Non-invasive imaging of transplanted human neural stem cells and ECM scaffold remodeling in the stroke-damaged rat brain by 19F- and diffusion-MRI

Ellen Bible, Flavio Dell'Acqua, Bhavana Solanky, Anthony Balducci, Peter M. Crapo, Stephen F. Badylak, Eric T. Ahrens, Michel Modo*

*Corresponding author for this work

Research output: Contribution to journalArticlepeer-review

147 Scopus citations

Abstract

Transplantation of human neural stem cells (hNSCs) is emerging as a viable treatment for stroke related brain injury. However, intraparenchymal grafts do not regenerate lost tissue, but rather integrate into the host parenchyma without significantly affecting the lesion cavity. Providing a structural support for the delivered cells appears important for cell based therapeutic approaches. The non-invasive monitoring of therapeutic methods would provide valuable information regarding therapeutic strategies but remains a challenge. Labeling transplanted cells with metal-based 1H-magnetic resonance imaging (MRI) contrast agents affects the visualization of the lesion cavity. Herein, we demonstrate that a 19F-MRI contrast agent can adequately monitor the distribution of transplanted cells, whilst allowing an evaluation of the lesion cavity and the formation of new tissue on 1H-MRI scans. Twenty percent of cells labeled with the 19Fagent were of host origin, potentially reflecting the re-uptake of label from dead transplanted cells. Both T2- and diffusion-weighted MRI scans indicated that transplantation of hNSCs suspended in a gel form of a xenogeneic extracellular matrix (ECM) bioscaffold resulted in uniformly distributed cells throughout the lesion cavity. However, diffusion MRI indicated that the injected materials did not yet establish diffusion barriers (i.e. cellular network, fiber tracts) normally found within striatal tissue. The ECM bioscaffold therefore provides an important support to hNSCs for the creation of de novo tissue and multi-nuclei MRI represents an adept method for the visualization of some aspects of this process. However, significant developments of both the transplantation paradigm, as well as regenerative imaging, are required to successfully create new tissue in the lesion cavity and to monitor this process non-invasively.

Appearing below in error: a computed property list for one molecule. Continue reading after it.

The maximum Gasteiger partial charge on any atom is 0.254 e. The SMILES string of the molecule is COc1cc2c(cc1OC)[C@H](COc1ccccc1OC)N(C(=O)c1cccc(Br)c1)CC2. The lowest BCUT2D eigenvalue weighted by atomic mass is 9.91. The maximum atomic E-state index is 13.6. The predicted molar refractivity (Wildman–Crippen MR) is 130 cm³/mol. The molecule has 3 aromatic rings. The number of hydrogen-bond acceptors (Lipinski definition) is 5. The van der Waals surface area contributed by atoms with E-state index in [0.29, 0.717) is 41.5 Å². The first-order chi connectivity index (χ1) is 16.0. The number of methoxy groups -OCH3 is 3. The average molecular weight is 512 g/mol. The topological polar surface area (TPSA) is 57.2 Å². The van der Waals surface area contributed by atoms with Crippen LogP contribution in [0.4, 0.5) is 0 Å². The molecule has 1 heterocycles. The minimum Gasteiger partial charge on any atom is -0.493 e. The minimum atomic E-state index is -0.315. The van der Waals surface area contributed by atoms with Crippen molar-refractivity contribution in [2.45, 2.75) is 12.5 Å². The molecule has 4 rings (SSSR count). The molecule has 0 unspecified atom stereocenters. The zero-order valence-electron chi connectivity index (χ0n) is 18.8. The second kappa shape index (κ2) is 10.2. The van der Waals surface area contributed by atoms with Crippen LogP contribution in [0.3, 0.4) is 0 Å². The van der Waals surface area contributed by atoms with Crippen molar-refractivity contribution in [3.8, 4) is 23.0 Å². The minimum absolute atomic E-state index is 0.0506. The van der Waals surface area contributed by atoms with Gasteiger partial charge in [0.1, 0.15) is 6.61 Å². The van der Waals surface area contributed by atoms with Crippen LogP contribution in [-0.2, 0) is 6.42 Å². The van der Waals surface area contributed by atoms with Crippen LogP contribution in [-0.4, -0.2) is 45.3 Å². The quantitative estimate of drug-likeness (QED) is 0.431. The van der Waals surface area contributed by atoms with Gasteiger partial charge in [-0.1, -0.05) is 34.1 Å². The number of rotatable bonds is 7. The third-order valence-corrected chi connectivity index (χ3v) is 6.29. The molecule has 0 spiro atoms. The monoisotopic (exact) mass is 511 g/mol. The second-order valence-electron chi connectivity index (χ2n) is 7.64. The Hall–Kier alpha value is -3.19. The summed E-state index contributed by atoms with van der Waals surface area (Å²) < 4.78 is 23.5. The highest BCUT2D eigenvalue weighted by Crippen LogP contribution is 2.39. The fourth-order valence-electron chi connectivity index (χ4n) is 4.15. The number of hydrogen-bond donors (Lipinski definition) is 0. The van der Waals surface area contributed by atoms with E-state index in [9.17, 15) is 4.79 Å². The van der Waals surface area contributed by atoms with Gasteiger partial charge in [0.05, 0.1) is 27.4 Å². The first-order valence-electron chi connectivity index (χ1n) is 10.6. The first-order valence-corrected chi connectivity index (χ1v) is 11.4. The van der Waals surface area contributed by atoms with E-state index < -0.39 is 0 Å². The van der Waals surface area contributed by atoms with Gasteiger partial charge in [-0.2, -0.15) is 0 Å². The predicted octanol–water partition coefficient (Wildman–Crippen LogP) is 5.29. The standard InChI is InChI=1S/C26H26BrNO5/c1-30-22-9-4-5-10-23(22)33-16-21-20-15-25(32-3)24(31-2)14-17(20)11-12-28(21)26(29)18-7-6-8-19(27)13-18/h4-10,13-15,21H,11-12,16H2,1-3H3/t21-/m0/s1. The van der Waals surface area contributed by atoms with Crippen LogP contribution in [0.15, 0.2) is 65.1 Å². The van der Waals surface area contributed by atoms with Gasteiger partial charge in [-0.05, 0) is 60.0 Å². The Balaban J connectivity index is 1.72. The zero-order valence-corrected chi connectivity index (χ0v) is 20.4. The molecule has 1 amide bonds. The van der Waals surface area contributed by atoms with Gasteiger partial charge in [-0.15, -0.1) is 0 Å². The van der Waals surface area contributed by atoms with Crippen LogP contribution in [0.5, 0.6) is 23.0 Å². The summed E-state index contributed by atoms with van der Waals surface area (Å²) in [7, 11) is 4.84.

Original languageEnglish
Pages (from-to)2858-2871
Number of pages14
JournalBiomaterials
Volume33
Issue number10
DOIs
StatePublished - Apr 2012
Externally publishedYes

Keywords

  • Extracellular matrix
  • MRI
  • Stem cell
  • Stroke
  • Tissue engineering

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